At CBRE I'd just be building pitchbooks/offering memorandums until I start IS and only see multi family deals.

Sep 27, 2020 - 11:23pm

The bank is giving you exposure to financial statements and phase I environmental reports. Sweet. Cbre will get you exposure to buy side decision makers and you'll learn how to build relationships, one of the most important aspects of CRE. Easy choice my man. Good luck.

Sep 25, 2020 - 11:43pm

Definitely go to CBRE! I almost took it out of this job and their affordable multi family group in Seattle. I decided to stay development though.The head of the group was very candid with me. There's money to be made if you just wait it out 1 or 2 years. Obviously this economic downturn may put a slight bump down or what you can potentially could make from bonuses and profit sharing, but it's a great place to be for the upside.

Sep 26, 2020 - 8:38am

Thanks for that advice. It's hard leaving a cushy bank job where I get so much exposure and we are the marker leaders for lending to go to a place where income is uncertain and I only get exposure to one asset class.

Most Helpful
Sep 26, 2020 - 3:09pm

Honestly, unless you really want to climb the rungs of a bank, which is going to be more stable/corporate but also slow... then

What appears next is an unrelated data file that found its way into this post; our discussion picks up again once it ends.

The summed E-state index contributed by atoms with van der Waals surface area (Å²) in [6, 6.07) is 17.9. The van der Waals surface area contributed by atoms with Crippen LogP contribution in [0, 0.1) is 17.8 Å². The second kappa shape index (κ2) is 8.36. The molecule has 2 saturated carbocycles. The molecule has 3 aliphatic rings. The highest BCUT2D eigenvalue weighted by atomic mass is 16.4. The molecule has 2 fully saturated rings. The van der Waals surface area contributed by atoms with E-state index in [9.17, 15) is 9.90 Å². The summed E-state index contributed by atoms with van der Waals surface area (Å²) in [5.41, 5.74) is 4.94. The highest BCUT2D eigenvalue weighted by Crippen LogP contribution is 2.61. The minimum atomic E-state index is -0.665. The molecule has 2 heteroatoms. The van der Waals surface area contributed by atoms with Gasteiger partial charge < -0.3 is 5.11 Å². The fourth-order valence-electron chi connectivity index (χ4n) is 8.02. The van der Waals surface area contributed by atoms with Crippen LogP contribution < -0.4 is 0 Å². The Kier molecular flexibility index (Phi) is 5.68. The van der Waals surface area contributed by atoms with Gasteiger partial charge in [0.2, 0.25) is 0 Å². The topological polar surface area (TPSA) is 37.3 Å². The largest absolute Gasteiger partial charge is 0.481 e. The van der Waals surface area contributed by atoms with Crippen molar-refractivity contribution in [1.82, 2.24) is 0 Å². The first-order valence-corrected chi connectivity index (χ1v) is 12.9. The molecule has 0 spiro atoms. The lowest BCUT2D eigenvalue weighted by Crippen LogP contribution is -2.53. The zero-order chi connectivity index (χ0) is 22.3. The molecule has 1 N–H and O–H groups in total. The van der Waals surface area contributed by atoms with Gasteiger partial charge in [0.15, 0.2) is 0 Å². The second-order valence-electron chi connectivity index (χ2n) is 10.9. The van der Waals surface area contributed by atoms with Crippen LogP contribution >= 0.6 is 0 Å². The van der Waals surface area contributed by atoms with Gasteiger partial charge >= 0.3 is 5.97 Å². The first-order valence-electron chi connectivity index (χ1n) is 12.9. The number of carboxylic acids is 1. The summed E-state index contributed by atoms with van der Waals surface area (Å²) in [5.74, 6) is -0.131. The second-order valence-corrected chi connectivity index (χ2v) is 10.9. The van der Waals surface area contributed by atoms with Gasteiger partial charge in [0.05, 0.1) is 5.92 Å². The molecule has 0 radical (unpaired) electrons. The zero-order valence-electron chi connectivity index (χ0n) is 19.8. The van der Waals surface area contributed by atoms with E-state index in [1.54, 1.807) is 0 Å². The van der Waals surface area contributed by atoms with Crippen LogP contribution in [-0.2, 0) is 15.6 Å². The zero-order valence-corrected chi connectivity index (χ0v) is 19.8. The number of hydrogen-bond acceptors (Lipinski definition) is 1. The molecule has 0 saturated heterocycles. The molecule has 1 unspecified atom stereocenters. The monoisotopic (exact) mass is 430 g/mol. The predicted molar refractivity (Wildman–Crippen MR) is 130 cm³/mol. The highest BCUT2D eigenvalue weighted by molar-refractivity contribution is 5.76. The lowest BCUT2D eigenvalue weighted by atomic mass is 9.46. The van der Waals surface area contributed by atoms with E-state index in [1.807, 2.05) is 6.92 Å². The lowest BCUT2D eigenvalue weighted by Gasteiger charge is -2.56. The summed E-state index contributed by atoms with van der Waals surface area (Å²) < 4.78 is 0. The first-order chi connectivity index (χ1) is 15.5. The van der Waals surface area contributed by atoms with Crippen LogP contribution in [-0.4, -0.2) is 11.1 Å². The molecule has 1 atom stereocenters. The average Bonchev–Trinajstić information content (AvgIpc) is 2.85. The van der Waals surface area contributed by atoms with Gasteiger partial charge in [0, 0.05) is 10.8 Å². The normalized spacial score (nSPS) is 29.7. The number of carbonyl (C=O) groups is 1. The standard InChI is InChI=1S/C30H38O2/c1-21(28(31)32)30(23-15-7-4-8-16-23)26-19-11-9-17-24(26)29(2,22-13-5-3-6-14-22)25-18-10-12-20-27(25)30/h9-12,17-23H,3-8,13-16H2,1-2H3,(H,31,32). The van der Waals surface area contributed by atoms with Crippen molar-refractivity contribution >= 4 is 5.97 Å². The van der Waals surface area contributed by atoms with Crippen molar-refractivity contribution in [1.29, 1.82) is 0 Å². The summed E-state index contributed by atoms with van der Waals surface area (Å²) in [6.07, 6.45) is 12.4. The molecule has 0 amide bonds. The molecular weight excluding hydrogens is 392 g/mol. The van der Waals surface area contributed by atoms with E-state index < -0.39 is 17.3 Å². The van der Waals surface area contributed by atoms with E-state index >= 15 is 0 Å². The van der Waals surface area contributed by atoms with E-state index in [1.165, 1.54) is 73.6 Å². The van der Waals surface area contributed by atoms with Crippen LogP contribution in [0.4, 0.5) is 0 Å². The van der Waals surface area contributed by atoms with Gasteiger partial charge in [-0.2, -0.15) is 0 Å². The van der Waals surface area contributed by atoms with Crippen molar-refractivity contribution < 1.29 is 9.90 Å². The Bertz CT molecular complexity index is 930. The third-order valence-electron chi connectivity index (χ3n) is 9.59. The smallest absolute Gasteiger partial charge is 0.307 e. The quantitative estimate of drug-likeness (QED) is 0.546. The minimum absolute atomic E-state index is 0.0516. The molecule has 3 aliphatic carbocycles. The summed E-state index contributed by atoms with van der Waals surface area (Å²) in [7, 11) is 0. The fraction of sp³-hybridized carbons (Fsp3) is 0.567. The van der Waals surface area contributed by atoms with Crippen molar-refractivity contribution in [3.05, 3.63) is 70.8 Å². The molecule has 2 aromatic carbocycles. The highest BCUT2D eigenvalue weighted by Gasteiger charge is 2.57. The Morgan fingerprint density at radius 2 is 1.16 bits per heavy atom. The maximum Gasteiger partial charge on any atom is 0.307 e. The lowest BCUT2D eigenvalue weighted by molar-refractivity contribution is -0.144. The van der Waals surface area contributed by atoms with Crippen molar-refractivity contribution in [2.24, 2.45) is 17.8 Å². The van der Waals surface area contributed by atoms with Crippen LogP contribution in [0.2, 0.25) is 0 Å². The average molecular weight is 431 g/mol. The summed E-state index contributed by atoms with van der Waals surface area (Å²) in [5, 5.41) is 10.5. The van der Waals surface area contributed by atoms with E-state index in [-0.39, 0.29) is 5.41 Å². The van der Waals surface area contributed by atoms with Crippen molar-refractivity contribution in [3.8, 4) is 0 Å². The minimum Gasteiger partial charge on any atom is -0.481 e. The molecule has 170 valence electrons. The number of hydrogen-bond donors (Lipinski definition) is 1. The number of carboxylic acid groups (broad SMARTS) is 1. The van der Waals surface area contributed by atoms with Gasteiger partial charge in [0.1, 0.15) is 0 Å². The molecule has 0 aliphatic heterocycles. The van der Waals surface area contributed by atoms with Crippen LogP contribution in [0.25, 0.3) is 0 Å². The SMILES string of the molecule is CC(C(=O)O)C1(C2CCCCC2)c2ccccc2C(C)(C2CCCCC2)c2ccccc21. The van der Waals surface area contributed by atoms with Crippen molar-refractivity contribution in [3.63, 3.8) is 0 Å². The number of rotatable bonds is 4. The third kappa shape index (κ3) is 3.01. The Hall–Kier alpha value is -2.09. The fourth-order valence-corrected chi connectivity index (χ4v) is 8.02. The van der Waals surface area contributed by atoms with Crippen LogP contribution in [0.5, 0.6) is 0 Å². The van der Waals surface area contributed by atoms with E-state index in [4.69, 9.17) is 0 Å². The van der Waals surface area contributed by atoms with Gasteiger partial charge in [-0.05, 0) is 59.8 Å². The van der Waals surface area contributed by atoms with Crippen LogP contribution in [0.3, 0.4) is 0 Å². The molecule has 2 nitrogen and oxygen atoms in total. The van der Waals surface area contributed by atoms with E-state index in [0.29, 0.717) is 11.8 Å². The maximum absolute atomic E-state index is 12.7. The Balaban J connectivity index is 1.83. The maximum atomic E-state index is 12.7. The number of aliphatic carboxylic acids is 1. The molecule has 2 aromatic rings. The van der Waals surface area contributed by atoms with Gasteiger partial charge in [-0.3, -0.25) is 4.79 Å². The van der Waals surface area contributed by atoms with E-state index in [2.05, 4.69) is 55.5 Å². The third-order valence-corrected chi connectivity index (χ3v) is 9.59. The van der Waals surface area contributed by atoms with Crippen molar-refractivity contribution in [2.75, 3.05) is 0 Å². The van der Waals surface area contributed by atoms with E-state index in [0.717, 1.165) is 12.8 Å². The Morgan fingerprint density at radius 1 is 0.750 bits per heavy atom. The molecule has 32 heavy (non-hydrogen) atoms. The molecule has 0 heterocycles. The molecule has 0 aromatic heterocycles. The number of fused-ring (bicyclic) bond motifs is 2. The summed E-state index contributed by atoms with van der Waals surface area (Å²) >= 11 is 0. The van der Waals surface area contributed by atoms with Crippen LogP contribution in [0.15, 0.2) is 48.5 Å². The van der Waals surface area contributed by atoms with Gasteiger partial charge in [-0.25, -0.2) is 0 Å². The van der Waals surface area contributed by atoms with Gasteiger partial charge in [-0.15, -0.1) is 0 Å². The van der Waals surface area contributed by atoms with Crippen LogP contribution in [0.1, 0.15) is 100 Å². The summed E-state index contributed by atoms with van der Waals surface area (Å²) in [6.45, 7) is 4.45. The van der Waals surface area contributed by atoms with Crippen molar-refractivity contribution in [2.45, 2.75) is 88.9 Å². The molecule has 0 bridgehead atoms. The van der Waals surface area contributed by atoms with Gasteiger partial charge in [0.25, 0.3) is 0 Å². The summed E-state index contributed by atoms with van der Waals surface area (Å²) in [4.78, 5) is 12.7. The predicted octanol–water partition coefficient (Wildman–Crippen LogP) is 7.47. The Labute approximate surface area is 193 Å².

I'd jump on the CBRE IS offer. This is legit big league in the institutional world and a legit path to a principal role. Can you jump as a CRE lender? Sure, but this is better. 

Again, if you are up for the risk, this is a no brainer. Risk is a non-trivial factor, but really the ability to back to bank after doing IS brokerage is easy, but you also get the added benefits of exit opps to principal side shops. 

Personally, If you turn this down, I'd bet you will regret somewhere in the future. 

Sep 26, 2020 - 3:36pm

Would you be open to talking to me on the phone about this? Where I am now is the market driver of lending and there arent many buyside opportunities in my city. My would be superior at CBRE says she makes close to 1mm/year and I know the highest paid lender makes 300k but the lowest makes 85 lol

Sep 30, 2020 - 12:56pm

Recently switched to Investment Sales, would definitely advocate for this route. Previously was in REPE and the connections on the brokerage side, provided you get the exposure, is unparalleled even as an analyst. This assumes you work on an institutional team. 

Sep 30, 2020 - 2:23pm

Velit exercitationem omnis ut eum. Et quaerat minima dignissimos perferendis nulla. Est quia voluptas qui.

Start Discussion

Total Avg Compensation

November 2021 Investment Banking

  • Director/MD (10) $853
  • Vice President (40) $360
  • Associates (234) $234
  • 2nd Year Analyst (144) $156
  • 3rd+ Year Analyst (34) $154
  • Intern/Summer Associate (107) $146
  • 1st Year Analyst (513) $136
  • Intern/Summer Analyst (393) $83